I wanted to make this post separate of my apology to James, mainly because I feel that apologies should stand alone as they are, without dirtying them with lots of explanations and whatnot. I hold firm to my apology to James and am glad to hear he accepted it, but now I must press on with some clarifications on my last few posts (also I have not been using accents with the Greek because I don’t feel like formatting the font of the Greek to Times New Roman in HTML so it shows nicer–its just too hot to put out much effort today).
(1) The problem I ran into with the Greek in Heb. 2:17 is that it’s rather ambiguous. Grammatically, there is nothing wrong, per se, if the phrase κατα παντα were rendered as strengthening the verb οφειλω rather than ομοιοω. And even some of the colleagues I talked to suggested that it was ambiguous, at best. Even in the Latin Vulgate it is ambiguous (to which Tom Bolin remarks, ‘ambiguity=exegetical goldmine’, and he’s right).
(2) But Richard Carrier pointed me towards 1 Clement 38.4, where the similarly phrased ‘οφειλομεν κατα παντα ευχαριστειν αυτω’ can be found, and in context it renders similarly to how one might translate Heb. 2:17. This, for me, cemented the translation. One can render it as the KJV has it rendered, which is fine, but the meaning is the same as it is rendered in the NIV. (Thanks also to Stephen Carlson for his help as well)
(3) The issue I realized I was having with James’ translation wasn’t so much with the formation of the phrase ‘in all things’, but with how that phrase was twisted to essentially ignore ‘in the likeness of his brethren’. How James would have us interpret that phrase is to assume that Jesus was completely man but something else. The issue with that, quite plainly, is that would imply that the author believed Jesus to be both, which is something you don’t start seeing in the Christian community until much later (the idea of Jesus being both God and man in a Creedal sense, which would have been completely foreign to the author of Hebrews, assuming he was writing in the first century).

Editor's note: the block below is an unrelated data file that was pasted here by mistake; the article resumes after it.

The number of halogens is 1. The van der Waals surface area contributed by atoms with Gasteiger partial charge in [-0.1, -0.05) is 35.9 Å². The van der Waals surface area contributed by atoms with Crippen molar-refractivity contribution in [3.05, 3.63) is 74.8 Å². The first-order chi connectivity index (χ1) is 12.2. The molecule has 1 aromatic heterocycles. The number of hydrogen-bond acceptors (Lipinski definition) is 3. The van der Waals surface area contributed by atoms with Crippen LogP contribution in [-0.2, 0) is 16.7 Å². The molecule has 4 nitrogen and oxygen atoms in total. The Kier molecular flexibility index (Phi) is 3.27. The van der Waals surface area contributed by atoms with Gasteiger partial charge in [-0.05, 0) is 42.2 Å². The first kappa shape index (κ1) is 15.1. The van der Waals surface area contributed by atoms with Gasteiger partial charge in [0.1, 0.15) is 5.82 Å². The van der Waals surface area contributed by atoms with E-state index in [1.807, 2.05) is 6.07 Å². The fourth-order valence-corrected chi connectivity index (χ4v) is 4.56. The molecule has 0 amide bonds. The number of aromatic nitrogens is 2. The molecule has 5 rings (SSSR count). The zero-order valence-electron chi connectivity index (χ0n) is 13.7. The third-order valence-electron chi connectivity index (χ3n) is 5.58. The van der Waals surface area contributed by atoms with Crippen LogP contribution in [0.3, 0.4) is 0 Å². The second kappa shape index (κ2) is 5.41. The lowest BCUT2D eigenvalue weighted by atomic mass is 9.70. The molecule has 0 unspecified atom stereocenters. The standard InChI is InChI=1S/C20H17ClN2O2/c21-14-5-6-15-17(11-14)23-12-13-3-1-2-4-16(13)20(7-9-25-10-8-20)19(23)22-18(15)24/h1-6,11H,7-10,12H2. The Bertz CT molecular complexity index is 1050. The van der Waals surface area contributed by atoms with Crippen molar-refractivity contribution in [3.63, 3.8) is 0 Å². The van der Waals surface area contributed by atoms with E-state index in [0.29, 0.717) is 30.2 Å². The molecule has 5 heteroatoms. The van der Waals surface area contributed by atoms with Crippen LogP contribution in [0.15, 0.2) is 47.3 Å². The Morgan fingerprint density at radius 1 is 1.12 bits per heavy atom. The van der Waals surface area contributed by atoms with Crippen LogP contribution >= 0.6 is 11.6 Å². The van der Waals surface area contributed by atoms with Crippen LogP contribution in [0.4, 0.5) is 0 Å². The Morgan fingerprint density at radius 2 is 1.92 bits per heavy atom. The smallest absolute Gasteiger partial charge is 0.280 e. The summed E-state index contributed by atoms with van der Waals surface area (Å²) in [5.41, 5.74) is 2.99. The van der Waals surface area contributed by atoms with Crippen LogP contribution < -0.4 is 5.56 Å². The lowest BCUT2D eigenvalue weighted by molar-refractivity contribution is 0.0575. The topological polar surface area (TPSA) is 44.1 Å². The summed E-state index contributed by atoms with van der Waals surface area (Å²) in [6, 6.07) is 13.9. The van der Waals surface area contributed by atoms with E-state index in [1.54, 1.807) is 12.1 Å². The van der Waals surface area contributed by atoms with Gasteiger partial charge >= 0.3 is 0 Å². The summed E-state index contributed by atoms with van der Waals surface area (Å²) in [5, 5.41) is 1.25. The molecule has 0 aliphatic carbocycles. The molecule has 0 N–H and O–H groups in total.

(4) James wants to interpret this passage in a literal manner (i.e., that Jesus was a high priest to humanity), but this is, once more, an example of a historian anachronistically applying his rationalist mind to a text written for reasons unknown to us almost 2,000 years ago. Instead, interpreting the priestliness of Jesus as an allegory, along with the illusion of his humanity, fits nicely within the allegorical context of the chapter itself, defined by his sacrifice and his defiance of death. Indeed, this passage creates a intertextual parallel with the atonement leitmotif from Lev. 16, wherein he represents (as Tim Widowfield points out elsewhere) the sacrificial lamb, the second of the two–the other being humanity, whom he has taken a complete likeness to (and this is supported by the verb ομοιωθηναι, which represents it as though Jesus were wearing a costume), but had not become.
(5) As my 4th point implies, my original post to James (here) was not concerned with the rendering of ‘in all things’, but about James’ interpretation of ‘in the likeness of’. As of now, that criticism still stands, regardless of the (rightful) inclusion of the phrase ‘in all things’.